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Sweet dreams… healthy, natural and safe sleep – Part 1

24/11/2017 Sweet dreams… healthy, natural and safe sleep – Part 1

When we sleep and dream, many things happen, regardless of what we may remember when we wake up. And good sleep regenerates both mind and body. Recent research by the U.S. National Sleep Foundation (on the sleephealthjournal.org) has identified a number of indicators that define “quality sleep”. Meanwhile, Richard Wiseman, a Professor of Psychology at the University of Hertfordshire and a highly regarded sleep expert, has published a book called Night School: Wake Up to the Power of Sleep, which “teaches” us how to sleep. A sign of our increasing awareness that our psychological and physical wellbeing depends heavily on proper and well-earned rest

However, as well as good sleep habits, the conditions in our bedrooms need to be right. Do you know if your bedroom set up correctly for the best night’s sleep? Read on to discover some simple and valuable changes you can make in your bedroom. COEX’s specific properties are that it’s natural and safe – it is the only technology that makes its pure plant fibres 100% fireproof –  vital for healthier, safer and more restful sleep (as demonstrated by the innovative Studio Micheli project for the prestigious TownHouse Hotels brand in Milan.

THE COMPASS OF SLEEP
Eastern Feng Shui – a discipline that believes in the significance of harmonising our “energy” with the environments we inhabit – teaches us that the ideal bedroom should be located away from the street, the front door and the living room and be separated from the rest of the house by a corridor to ensure peace and tranquillity. Ideally, it should face east in order get the first of the sun’s rays and be the coolest space in the evening. Furthermore, the position of furniture in relation to doorways and openings is important: the bed should be situated away from the door, so as not to feel exposed and to be able to see the entrance; the headboard should face either north or east respectively depending on whether you are looking for either deeper sleep or concentration and an active mind.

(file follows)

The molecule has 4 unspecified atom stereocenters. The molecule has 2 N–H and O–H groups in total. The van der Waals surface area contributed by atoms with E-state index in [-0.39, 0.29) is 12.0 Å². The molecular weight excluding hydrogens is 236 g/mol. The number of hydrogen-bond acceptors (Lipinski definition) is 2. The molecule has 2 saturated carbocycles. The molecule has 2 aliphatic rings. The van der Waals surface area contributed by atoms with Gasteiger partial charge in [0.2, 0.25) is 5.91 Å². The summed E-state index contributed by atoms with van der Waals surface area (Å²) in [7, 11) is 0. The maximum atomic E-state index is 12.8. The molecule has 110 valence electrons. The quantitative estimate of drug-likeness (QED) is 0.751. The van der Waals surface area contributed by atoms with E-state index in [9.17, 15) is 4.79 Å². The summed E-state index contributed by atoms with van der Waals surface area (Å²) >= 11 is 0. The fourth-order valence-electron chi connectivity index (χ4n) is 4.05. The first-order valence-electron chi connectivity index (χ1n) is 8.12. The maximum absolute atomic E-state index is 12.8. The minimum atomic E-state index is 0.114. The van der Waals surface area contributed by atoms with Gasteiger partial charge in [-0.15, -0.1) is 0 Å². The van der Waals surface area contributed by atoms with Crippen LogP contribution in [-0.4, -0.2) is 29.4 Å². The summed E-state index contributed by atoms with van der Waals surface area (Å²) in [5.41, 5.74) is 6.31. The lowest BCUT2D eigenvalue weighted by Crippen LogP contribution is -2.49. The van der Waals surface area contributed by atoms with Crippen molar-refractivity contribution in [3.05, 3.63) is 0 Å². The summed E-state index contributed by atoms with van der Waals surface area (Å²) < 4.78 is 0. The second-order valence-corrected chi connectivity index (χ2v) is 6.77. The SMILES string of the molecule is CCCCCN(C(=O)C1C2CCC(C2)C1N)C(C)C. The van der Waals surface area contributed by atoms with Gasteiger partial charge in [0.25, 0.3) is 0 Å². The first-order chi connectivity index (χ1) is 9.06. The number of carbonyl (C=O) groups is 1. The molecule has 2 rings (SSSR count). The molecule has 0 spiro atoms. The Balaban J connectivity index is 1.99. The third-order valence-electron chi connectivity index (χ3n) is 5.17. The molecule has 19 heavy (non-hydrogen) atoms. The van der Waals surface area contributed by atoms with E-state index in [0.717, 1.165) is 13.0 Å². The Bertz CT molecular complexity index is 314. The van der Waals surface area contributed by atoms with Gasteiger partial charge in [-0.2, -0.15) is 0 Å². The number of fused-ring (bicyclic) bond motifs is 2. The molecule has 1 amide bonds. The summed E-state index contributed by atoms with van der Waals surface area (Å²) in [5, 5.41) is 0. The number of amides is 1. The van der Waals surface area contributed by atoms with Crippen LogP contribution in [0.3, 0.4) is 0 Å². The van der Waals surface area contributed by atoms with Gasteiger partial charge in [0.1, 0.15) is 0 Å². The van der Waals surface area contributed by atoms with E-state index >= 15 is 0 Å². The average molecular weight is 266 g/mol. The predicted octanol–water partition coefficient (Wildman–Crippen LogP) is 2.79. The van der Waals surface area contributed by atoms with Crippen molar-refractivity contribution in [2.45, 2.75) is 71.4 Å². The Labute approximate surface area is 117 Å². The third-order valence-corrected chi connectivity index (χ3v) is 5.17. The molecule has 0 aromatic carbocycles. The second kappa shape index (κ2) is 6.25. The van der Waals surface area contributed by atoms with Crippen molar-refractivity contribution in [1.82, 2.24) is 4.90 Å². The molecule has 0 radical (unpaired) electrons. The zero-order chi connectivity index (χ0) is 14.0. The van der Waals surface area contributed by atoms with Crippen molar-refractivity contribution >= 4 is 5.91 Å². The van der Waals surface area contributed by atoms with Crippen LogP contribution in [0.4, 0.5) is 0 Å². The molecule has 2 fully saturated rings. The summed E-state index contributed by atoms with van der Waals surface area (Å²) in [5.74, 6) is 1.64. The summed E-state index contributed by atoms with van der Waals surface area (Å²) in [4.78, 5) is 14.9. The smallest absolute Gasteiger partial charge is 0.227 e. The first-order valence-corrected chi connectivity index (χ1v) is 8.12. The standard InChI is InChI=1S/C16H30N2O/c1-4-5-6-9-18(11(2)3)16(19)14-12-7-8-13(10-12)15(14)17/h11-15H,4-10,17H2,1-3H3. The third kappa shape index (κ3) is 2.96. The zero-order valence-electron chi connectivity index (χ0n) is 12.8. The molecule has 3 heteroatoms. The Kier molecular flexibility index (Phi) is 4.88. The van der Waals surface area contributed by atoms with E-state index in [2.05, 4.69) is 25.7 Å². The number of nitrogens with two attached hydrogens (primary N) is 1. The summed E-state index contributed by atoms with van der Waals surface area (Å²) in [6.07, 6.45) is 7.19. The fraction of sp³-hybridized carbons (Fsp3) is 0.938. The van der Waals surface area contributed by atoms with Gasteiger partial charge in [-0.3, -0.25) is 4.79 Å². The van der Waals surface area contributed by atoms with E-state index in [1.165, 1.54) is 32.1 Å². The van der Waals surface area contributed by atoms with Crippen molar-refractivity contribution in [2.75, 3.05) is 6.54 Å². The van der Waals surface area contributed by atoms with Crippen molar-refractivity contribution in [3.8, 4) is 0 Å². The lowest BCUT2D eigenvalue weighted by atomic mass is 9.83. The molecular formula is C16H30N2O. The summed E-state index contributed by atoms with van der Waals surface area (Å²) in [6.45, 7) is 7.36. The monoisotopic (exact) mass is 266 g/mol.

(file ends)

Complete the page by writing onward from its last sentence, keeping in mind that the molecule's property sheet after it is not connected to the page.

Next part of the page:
AN OPTIMAL TEMPERATURE
It is important that the bedroom is neither too hot nor too cold. Sleep scientists recommend a temperature of approximately 18° C with around 65% humidity. Low temperatures contribute to the body’s natural cooling process and the consequent release of melatonin, “Morpheus’ hormone”, which causes sleep and regulates the biological clock – which produces drowsiness and helps to counteract the aging process of cells and organs – and somatotropin, a growth hormone.
A decent dehumidifier, good ventilation and natural fabrics (organic cotton, hemp or linen bedding, which is hypoallergenic and breathable) also support ideal humidity levels and microclimate.

A BLUE ROOM
Cool shades are most suitable for the bedroom: blue, indigo, cyan and green, particularly pastel shades, but not too dark or gloomy. Chromotherapy demonstrates that blue affects the nervous system by lowering the heart rate and blood pressure and deepening breathing. Like cyan, it is associated with calm and tranquillity and acts as a “sedative” for insomnia and anxiety. To complement rest areas, blue shades can add a touch of elegance to window frames. Made of COEX curtains are 100% fireproof offering natural protection!
Meanwhile, Pantone’s Greenery creates a sense of equilibrium: it has a "refreshing" and restorative effect and a positive impact on blood pressure, combating stress and eye fatigue.

AN OASIS OF GREEN
When it comes to interior design, as well as Pantone’s Greenery, another current trend is “natural greenery”: plants can provide beauty, oxygen and wellbeing, even in the sleeping area! Needless to say, you need to choose wisely. Sanseveria, for example, is a good humidifier and, despite its small size, produces a large amount of oxygen at night and has a good ability to neutralise the harmful vapours produced by synthetic materials. Although Aloe Vera is good at cleaning the air and oxygenating the environment it does need light, Phalaenopsis Orchids however need little light and are therefore particularly suited to the bedroom.

In our next blog post, we share our recommendations for furniture, accessories and bedding!
 

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